Portland home is first in U.S. to use variable speed inverter technology

Two Oregon locals, living in the Collins View neighborhood here, built a sustainable, energy-efficient home, which recently received U.S.Green Building Council LEED Platinum certification, featuring the first U.S. installation of the Daikin Altherma, an air-to-water heat pump system.

PORTLAND, ORE. — Two Oregon locals, living in the Collins View neighborhood here, built a sustainable, energy-efficient home, which recently received U.S.Green Building Council LEED Platinum certification, featuring the first U.S. installation of the Daikin Altherma, an air-to-water heat pump system.

Dawn Bauman and Wendy Broussard began the project in winter 2007 by interviewing several green architectural firms. Since they wanted the most sustainable and energy-efficient home possible, they selected Portland-based Constructive Form Architecture and Design LLC, a firm whose members have sustainable design experience throughout the U.S. and Europe. Brent Hinrichs, an architect at Constructive Form, explained that the homeowners were intent on selecting as many green options as made sense for them.

The preferred option

“The air-to-water heat pump was the preferred option … otherwise we would have been looking at a solar thermal preheat for a modulating electric boiler system given the goal of eliminating fossil fuel,” explained Hinrichs.

Hinrichs and Constructive Form co-owners, Simone Goldfeder, designer, and Kina Voelz, architect, discovered that none of the North American air-to-water heat pump systems under development were available at the time of the project. They also learned the other existing systems had lower efficiencies, especially at winter temperatures. They then contacted every international manufacturer they could find via the Internet, and found Daikin Altherma was an all-electric system with a variable speed “inverter” compressor, providing a high coefficient of performance while delivering combined and integrated hydronic and domestic hot water functionality.

They worked with the local Daikin AC office and when Daikin officials approved the home as an introductory test site for the continental U.S., Daikin Altherma was specified.

Daikin has more than 50 years of experience with heat pumps and has provided more than a million heat pumps to homes and commercial applications each year (approximately 55,000 systems have been installed in Europe), so while Daikin Altherma is new to North America, everyone involved in this project confirmed that a proven history of performance and efficiency was the most important aspect of its selection for the job.

“The inverter technology is a big leap forward,” explained Brent Jacobs, president of Jacobs Heating & Air Conditioning, Portland's largest Daikin Network Alliance partner and the contractor that installed the system.

“The inverter technology, variable speed compressor makes the system run efficiently because it doesn't work at full capacity,“ said Matt Thielke, sales engineer at Jacobs Heating & Air Conditioning.“Therefore, there is not a full load on the house, saving on money and energy.”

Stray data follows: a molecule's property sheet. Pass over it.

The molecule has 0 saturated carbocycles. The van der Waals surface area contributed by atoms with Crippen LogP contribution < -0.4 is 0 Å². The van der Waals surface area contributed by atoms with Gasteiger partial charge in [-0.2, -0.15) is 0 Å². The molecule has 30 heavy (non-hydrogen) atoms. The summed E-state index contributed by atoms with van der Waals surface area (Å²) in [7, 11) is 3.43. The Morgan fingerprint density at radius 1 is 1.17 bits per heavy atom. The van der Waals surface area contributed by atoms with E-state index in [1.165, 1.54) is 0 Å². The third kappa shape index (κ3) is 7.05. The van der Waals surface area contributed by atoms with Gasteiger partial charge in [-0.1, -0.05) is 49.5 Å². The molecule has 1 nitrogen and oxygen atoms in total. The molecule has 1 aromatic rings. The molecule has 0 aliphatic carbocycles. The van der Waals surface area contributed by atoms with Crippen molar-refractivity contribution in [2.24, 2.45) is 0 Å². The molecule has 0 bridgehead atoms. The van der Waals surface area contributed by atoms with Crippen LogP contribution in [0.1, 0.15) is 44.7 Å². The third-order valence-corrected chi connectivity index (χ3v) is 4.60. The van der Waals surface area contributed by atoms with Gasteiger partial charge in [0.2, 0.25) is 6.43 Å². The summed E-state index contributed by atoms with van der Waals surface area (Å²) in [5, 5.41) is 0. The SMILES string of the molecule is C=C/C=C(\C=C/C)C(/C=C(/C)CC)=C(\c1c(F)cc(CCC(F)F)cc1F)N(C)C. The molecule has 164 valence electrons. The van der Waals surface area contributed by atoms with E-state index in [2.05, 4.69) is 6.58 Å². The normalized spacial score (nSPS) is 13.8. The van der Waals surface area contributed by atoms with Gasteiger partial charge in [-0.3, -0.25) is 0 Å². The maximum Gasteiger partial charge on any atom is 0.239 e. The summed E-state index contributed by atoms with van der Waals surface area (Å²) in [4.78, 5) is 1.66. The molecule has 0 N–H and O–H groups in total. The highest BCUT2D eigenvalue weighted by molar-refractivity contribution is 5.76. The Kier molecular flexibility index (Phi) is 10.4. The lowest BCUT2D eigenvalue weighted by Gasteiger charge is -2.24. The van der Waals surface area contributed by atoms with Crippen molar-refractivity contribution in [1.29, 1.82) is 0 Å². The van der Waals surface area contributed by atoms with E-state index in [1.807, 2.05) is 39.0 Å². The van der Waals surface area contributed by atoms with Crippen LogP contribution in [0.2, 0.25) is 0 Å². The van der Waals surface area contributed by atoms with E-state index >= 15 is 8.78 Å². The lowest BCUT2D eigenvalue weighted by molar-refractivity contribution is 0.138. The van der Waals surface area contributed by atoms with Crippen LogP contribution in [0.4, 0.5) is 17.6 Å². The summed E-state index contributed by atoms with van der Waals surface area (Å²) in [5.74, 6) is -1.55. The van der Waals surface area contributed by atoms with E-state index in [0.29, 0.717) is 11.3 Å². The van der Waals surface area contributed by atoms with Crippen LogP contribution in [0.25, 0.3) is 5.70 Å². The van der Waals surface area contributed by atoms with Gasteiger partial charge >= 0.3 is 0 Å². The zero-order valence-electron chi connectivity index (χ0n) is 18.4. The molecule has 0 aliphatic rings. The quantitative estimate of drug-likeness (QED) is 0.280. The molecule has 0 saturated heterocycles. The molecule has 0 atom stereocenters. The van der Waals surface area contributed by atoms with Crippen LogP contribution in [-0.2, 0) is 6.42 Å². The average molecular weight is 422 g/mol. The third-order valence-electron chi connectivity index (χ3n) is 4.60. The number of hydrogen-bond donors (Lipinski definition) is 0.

The Daikin Altherma consists of three parts — an outdoor unit, which consists of a heat pump with inverter drive, the Hydrobox, which is the indoor unit containing the refrigerant/water heat exchanger, and the water heater, which comes in 50 or 80 gallons.

According to Thielke, the air-source heat pump produces hot water for the radiant floor, provides domestic hot water for the home and is compatible with other systems, such as solar.

In addition to Daikin Altherma, a host of other technologies and products are utilized in the home, such as a 2.4 kW solar photovoltaic system and radiant flooring. The homeowners are selling power back to the grid and providing all of their domestic hot water with the use of Daikin Altherma via the solar array. The house was also pre-plumbed for future solar thermal inputs, and there is a potential for using a reverse-cycle to provide chilled water for partial tempering of the floor.

Broussard and Bauman were fairly active in the design of the home and decided they wanted radiant heat.

“This was the only one [product] we could find that would meet what they were trying to do with a radiant system,” said Thielke. “There was also an interest in solar photovoltaic, so we knew that would work with it, along with solar thermal, which is in place and will be tied into the system at a later time.”

System installation

Construction started in May 2008, and the first installation phase of the mechanical system was the radiant flooring, consisting of four zones, running throughout the home.

According to Brian Erdahl, project manager at Jacobs Heating & Air Conditioning, all of the radiant floor tubing was run to the remote manifolds in the walls and some panel radiators were oversized, so they could match the Btus needed with 120°F water. Next, the contractor ran supply and return feed lines to the mechanical room to supply the radiant floor and panel heaters in four separate zones.

After the plumbing lines were installed and everything was roughed in, the Daikin Altherma outdoor unit and the Hydrobox were installed. A LifeBreath heat recovery ventilator was also installed.

The home's control system was set up, so the thermostat calls for heat, opens the valve, and turns the circulation pump on, but the pump will only run when necessary.

TAGS: Plumbing